Emanuel AME Church, founded in 1816 as a symbol of black pride and independence, became a target for one of America's most violent hate crimes on June 17, 2015. The oldest AME church in the South, it is often referred to as "Mother Emanuel." / Arbella Studios photo
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In a story headlined "Hate won't win," the local newspaper, The Post and Courier, details the family members' forgiveness toward self-avowed white supremacist Dylann Roof, only 48 hours after the tragic shooting at Emanuel AME Church that took the lives of nine parishioners. / Arbella Studios photo

In June 2015, Dylann Roof, a 21-year-old white supremacist from North Carolina, drove to Emanuel African Methodist Episcopal Church in Charleston, South Carolina, and committed one of the most shocking mass murders in American history.

After entering the church, Roof asked to see the Rev. Clementa Pinckney, the church's pastor, and then joined a Bible study with members of the congregation. They welcomed him. But Roof pulled out a pistol and started shooting.

Where to see 'Emanuel'

Several area theaters plan 7 p.m. showings Monday and Wednesday, June 17 and 19:

› Regal Hamilton Place 8, 2000 Hamilton Place Blvd.

› AMC Chattanooga 18, 5080 South Terrace

› AMC Chattanooga 10, 2210 Gunbarrel Road

› AMC Northgate 14, 310 Northgate Mall Drive

› AMC Bradley Square 12, 200 Paul Huff Parkway, Cleveland

› AMC Battlefield 10, 1100 Battlefield Parkway, Fort Oglethorpe

› AMC Classic Walnut Square 12, 2170 E. Walnut Ave., Dalton



He killed nine of our Christian brothers and sisters in cold blood, leaving another alive to tell everyone what had happened.

He was hunted down and captured, and eventually was convicted of numerous state and federal charges. Roof currently awaits death by lethal injection.

What many found as shocking as the killings themselves was the reaction to Roof by many of the victims' families.

At this year's Wilberforce Weekend, Christian filmmaker Brian Ivie told us how he had heard about the Emanuel AME shooting while on his honeymoon in Mexico. One morning, while he was out on the balcony, Brian heard his wife, Amanda, sobbing inside. "Nine people just got shot in their Bible study," she said, "in Charleston, South Carolina." And then she went on to describe the massacre.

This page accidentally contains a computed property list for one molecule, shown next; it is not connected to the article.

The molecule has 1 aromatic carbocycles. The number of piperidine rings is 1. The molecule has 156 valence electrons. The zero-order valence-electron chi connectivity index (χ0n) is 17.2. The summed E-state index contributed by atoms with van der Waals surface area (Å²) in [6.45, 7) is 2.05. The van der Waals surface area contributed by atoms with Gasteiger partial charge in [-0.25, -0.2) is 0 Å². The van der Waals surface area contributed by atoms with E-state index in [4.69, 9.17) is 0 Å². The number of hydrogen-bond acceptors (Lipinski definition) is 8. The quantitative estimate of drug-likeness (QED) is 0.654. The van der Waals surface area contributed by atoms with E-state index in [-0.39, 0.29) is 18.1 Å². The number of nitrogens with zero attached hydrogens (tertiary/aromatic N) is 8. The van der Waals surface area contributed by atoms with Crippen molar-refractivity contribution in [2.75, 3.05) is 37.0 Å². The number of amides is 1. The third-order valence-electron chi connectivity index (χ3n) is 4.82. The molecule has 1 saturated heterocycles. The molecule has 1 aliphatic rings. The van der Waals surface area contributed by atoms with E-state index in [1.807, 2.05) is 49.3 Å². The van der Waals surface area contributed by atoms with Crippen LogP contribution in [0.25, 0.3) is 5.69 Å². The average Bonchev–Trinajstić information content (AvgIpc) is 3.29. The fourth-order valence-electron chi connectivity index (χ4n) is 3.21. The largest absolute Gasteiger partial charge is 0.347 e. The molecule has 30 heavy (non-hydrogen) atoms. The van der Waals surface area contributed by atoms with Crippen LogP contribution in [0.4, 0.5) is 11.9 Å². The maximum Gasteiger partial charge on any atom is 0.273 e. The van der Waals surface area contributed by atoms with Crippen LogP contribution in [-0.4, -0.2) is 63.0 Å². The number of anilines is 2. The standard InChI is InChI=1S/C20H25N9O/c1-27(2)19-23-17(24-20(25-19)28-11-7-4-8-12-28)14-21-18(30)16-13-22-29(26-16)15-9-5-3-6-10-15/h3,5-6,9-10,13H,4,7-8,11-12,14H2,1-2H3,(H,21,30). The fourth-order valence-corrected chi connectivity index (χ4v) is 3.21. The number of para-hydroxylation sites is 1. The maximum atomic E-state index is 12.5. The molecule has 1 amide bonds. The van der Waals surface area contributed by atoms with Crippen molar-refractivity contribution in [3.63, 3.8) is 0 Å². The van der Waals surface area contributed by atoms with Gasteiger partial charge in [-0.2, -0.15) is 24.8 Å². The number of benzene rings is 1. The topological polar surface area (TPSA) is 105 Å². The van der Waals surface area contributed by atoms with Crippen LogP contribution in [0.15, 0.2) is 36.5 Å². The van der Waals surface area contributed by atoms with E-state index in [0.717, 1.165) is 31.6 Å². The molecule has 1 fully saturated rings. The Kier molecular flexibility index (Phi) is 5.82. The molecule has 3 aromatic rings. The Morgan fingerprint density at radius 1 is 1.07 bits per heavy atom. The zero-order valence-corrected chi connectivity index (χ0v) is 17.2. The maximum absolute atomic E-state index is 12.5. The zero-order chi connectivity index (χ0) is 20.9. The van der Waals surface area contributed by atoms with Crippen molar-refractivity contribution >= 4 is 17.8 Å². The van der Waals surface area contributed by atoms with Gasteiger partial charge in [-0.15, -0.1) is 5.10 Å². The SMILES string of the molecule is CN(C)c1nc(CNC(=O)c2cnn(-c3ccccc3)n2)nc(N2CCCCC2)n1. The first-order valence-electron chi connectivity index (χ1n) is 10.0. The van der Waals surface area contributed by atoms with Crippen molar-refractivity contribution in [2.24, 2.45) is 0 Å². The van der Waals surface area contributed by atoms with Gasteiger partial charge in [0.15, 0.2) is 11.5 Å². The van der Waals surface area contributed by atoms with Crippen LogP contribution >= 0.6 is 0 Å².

Brian was stunned. "Then she looked at me again," he relates, and said, "You don't understand. They're forgiving him. The family members are forgiving the murderer in court."

On her laptop, Amanda had watched, stunned like so many of us, Nadine Collier, the daughter of Ethel Lance, tell Roof: "I will never be able to hold her again, but I forgive you and have mercy on your soul. You hurt me. You hurt a lot of people, but God forgives you, and I forgive you."

Then Anthony Thompson, husband of Myra Thompson, told Roof, "I forgive you, and my family forgives you. But we would like you to take this opportunity to repent. Change your ways."

Brian Ivie told his new bride, "I hope whoever tells that story one day does not skip [the forgiveness]. Because I think God just showed up." As it turns out, Ivie's prayer was answered, because he is the one who has been tasked with telling this amazing story of tragedy, suffering, forgiveness and hope, in his new documentary, called "Emanuel: The Untold Story of the Victims and Survivors of the Charleston Church Shooting."

It will be in theaters Monday and Wednesday, June 17 and 19, only (see box for participating Chattanooga-area theaters).

You need to see this film. Brian, whom you might remember from his first film, "The Dropbox," has done something special here. Yes, the cinematography is beautiful, and the music is excellent. But more than that, Brian Ivie has managed to tell the story by getting out of its way: the racial history of Charleston, the sacredness of a Bible study violated, the criticism that family members received for offering forgiveness, the overall cultural tension already present when this evil act was perpetrated and how, in the end, forgiveness has the final word.

What sets this documentary about Emanuel Church apart, as Ivie told the Charleston Post and Courier, is "the theological understanding of where forgiveness comes from. And that is the cross of Christ."

I urge you to gather friends and family, believers and unbelievers alike, and go see this film "Emanuel." Again, it's playing only on Monday and Wednesday (June 17 and 19) in theaters all across America. And by the way, Steph Curry (yes, that Steph Curry, the basketball player) and Viola Davis (yes, that Viola Davis, the actress) are the executive producers of the film. They believe in this film, and so do I. Find out more at

You can also hear Brian Ivie's terrific presentation from the Wilberforce Weekend where he tells the story of the film. It was appropriately titled "Can Christianity Answer Tragedy" and is on the BreakPoint Podcast right now. You can find it at or wherever you download podcasts.

From BreakPoint, June 12, 2019; reprinted by permission of the Colson Center,